Fundamentals of minimally invasive radiofrequency applications in ear, nose and throat medicine

Published on 05/05/2015 by admin

Filed under Otolaryngology

Last modified 05/05/2015

Print this page

rate 1 star rate 2 star rate 3 star rate 4 star rate 5 star
Your rating: none, Average: 0 (0 votes)

This article have been viewed 1784 times

Chapter 39 Fundamentals of minimally invasive radiofrequency applications in ear, nose and throat medicine

Ear, nose and throat (ENT) medicine currently has several different systems at its disposal for minimally invasive treatments which apply high frequency electric current to achieve a therapeutic effect. This chapter is intended to provide a survey of the technical fundamentals and tissue effects of such systems.

With the purpose of deepening the understanding of the use of high-frequency current for medical applications, an overview of the basics of high-frequency surgery is included in the second section.


The therapy systems currently available on the market are distinguished in terms of their types of application, their therapy effects and the technology of the equipment used.


Four types of application of high-frequency energy can be distinguished:


In the process of submucous coagulation, needle-shaped electrodes puncture the surface of the organ and are subsequently positioned inside the organ (Fig. 39.1). When energy is applied, thermally induced coagulation builds up around the electrode, usually of ellipsoid shape, depending on the construction of the electrode. If positioning and energy dose are correct, the organ’s surface is conserved and the application is almost entirely free of pain. The body’s own decomposition and discharge of the necrotic tissue leads to a reduction in volume in the region treated.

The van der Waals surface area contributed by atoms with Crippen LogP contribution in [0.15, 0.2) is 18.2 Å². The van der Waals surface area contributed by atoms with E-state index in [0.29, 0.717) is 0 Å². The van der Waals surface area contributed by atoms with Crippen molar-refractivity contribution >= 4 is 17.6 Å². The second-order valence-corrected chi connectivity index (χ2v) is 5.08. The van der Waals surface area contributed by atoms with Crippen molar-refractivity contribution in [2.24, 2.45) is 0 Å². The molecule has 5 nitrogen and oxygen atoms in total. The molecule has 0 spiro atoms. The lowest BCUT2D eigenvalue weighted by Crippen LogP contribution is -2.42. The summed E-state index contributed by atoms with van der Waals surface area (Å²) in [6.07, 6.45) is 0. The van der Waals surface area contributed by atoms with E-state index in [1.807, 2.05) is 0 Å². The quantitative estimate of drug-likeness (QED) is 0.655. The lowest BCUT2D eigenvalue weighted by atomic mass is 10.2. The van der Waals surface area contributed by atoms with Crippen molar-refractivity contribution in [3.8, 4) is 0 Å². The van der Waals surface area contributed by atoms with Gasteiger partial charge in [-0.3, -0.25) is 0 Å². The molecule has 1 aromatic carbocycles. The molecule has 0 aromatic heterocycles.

Various different therapy effects are derived from the four types of application mentioned above: the delayed reduction in volume caused by the body’s own discharge of thermo-necrotic tissue, the stiffening and tightening of a region of tissue by scar formation as well as the removal of layers of tissue by superficial vaporization and the resection of parts of organs (e.g. uvula or tonsils) using electrotomy.


Radiofrequency systems can be fundamentally divided into monopolar and bipolar systems with regard to the equipment or applicator technology used. Further subdivision relates to the possibilities of therapy monitoring and power regulation.


Monopolar technology

Monopolar technology, where one of the two electrodes required to close the circuit is connected to the patient as a large-surface return path, is most commonly used in radiofrequency surgical applications to date. The actual working or active electrode is in the shape of a small-surface surgical instrument, e.g. in the form of a needle, a lancet or a ball. It is from the latter electrode that the radiofrequency alternating current from the generator is conducted into the patient, producing the desired surgical effect as a result of high current density at the point where the tissue is touched. The radiofrequency current disperses rapidly in the tissue and flows with lower current density through the body of the patient to the neutral electrode, whence it flows back to the generator (Fig. 39.4).

A considerable number of complications may arise from the use of radiofrequency surgery, which are excluded when bipolar technology is applied.1

Bipolar technology

Although bipolar technology has been known for some considerable time,4 it was only in the mid-1980s that renewed efforts were made to press ahead and further develop bipolar radiofrequency technology for reasons of safety, both for coagulation and cutting purposes.

Bipolar application technology (Fig 39.5) is characterized in that both electrodes, integrated in an application handset, are brought as close together as possible. The current only passes immediately between the two electrodes, meaning that secondary thermal damage to the patient, both internal and external, caused by leakage currents or marked changes in impedance (cross-sections with a high percentage of bone or fat and poorly conducting residual cross-sections) can be avoided. Since the attachment of a neutral electrode is not required in bipolar radiofrequency surgery, and the current flow is restricted to the point of surgical intervention, the risks involved in monopolar technology as described above can principally be avoided (Fig. 39.6).